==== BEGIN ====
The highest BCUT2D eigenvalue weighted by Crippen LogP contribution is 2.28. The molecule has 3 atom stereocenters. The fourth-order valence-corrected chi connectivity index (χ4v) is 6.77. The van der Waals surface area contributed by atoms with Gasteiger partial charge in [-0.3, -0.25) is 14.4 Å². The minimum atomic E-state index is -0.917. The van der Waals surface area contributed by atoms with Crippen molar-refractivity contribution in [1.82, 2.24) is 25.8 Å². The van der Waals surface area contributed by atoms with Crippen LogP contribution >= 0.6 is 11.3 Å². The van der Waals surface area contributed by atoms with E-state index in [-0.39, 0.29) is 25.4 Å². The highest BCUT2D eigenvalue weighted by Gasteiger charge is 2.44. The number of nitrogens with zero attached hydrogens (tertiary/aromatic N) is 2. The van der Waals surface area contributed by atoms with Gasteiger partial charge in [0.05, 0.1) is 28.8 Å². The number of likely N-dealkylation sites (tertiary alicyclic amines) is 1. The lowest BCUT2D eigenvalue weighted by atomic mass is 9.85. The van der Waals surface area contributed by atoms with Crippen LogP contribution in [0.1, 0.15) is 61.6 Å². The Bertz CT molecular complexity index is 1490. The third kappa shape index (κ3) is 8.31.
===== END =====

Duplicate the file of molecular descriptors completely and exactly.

The highest BCUT2D eigenvalue weighted by Crippen LogP contribution is 2.28. The molecule has 3 atom stereocenters. The fourth-order valence-corrected chi connectivity index (χ4v) is 6.77. The van der Waals surface area contributed by atoms with Gasteiger partial charge in [-0.3, -0.25) is 14.4 Å². The minimum atomic E-state index is -0.917. The van der Waals surface area contributed by atoms with Crippen molar-refractivity contribution in [1.82, 2.24) is 25.8 Å². The van der Waals surface area contributed by atoms with Crippen LogP contribution >= 0.6 is 11.3 Å². The van der Waals surface area contributed by atoms with E-state index in [-0.39, 0.29) is 25.4 Å². The highest BCUT2D eigenvalue weighted by Gasteiger charge is 2.44. The number of nitrogens with zero attached hydrogens (tertiary/aromatic N) is 2. The van der Waals surface area contributed by atoms with Gasteiger partial charge in [0.05, 0.1) is 28.8 Å². The number of likely N-dealkylation sites (tertiary alicyclic amines) is 1. The lowest BCUT2D eigenvalue weighted by atomic mass is 9.85. The van der Waals surface area contributed by atoms with Crippen LogP contribution in [0.1, 0.15) is 61.6 Å². The Bertz CT molecular complexity index is 1490. The third kappa shape index (κ3) is 8.31.